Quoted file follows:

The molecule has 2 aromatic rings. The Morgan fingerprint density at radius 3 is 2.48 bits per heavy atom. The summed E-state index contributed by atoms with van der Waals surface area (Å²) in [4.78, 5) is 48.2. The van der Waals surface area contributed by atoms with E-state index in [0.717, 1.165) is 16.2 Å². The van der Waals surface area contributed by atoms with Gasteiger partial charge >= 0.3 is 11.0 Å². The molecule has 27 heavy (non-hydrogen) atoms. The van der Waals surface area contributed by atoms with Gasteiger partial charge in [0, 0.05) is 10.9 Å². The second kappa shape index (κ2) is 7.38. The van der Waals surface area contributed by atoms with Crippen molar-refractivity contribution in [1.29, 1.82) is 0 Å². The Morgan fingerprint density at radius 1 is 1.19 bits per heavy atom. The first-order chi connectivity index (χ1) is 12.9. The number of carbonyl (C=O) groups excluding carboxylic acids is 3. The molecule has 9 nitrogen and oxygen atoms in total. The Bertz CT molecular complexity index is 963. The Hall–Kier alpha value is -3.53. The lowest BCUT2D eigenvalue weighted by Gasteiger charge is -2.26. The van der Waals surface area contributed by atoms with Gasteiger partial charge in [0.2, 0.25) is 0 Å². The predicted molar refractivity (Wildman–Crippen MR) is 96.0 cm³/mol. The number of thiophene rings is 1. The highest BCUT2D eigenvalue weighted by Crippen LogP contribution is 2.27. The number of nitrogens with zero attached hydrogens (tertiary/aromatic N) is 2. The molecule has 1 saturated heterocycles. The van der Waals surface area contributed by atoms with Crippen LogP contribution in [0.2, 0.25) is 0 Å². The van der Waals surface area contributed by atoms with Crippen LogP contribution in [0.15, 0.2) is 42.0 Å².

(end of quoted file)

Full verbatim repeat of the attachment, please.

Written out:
The molecule has 2 aromatic rings. The Morgan fingerprint density at radius 3 is 2.48 bits per heavy atom. The summed E-state index contributed by atoms with van der Waals surface area (Å²) in [4.78, 5) is 48.2. The van der Waals surface area contributed by atoms with E-state index in [0.717, 1.165) is 16.2 Å². The van der Waals surface area contributed by atoms with Gasteiger partial charge >= 0.3 is 11.0 Å². The molecule has 27 heavy (non-hydrogen) atoms. The van der Waals surface area contributed by atoms with Gasteiger partial charge in [0, 0.05) is 10.9 Å². The second kappa shape index (κ2) is 7.38. The van der Waals surface area contributed by atoms with Crippen molar-refractivity contribution in [1.29, 1.82) is 0 Å². The Morgan fingerprint density at radius 1 is 1.19 bits per heavy atom. The first-order chi connectivity index (χ1) is 12.9. The number of carbonyl (C=O) groups excluding carboxylic acids is 3. The molecule has 9 nitrogen and oxygen atoms in total. The Bertz CT molecular complexity index is 963. The Hall–Kier alpha value is -3.53. The lowest BCUT2D eigenvalue weighted by Gasteiger charge is -2.26. The van der Waals surface area contributed by atoms with Gasteiger partial charge in [0.2, 0.25) is 0 Å². The predicted molar refractivity (Wildman–Crippen MR) is 96.0 cm³/mol. The number of thiophene rings is 1. The highest BCUT2D eigenvalue weighted by Crippen LogP contribution is 2.27. The number of nitrogens with zero attached hydrogens (tertiary/aromatic N) is 2. The molecule has 1 saturated heterocycles. The van der Waals surface area contributed by atoms with Crippen LogP contribution in [0.2, 0.25) is 0 Å². The van der Waals surface area contributed by atoms with Crippen LogP contribution in [0.15, 0.2) is 42.0 Å².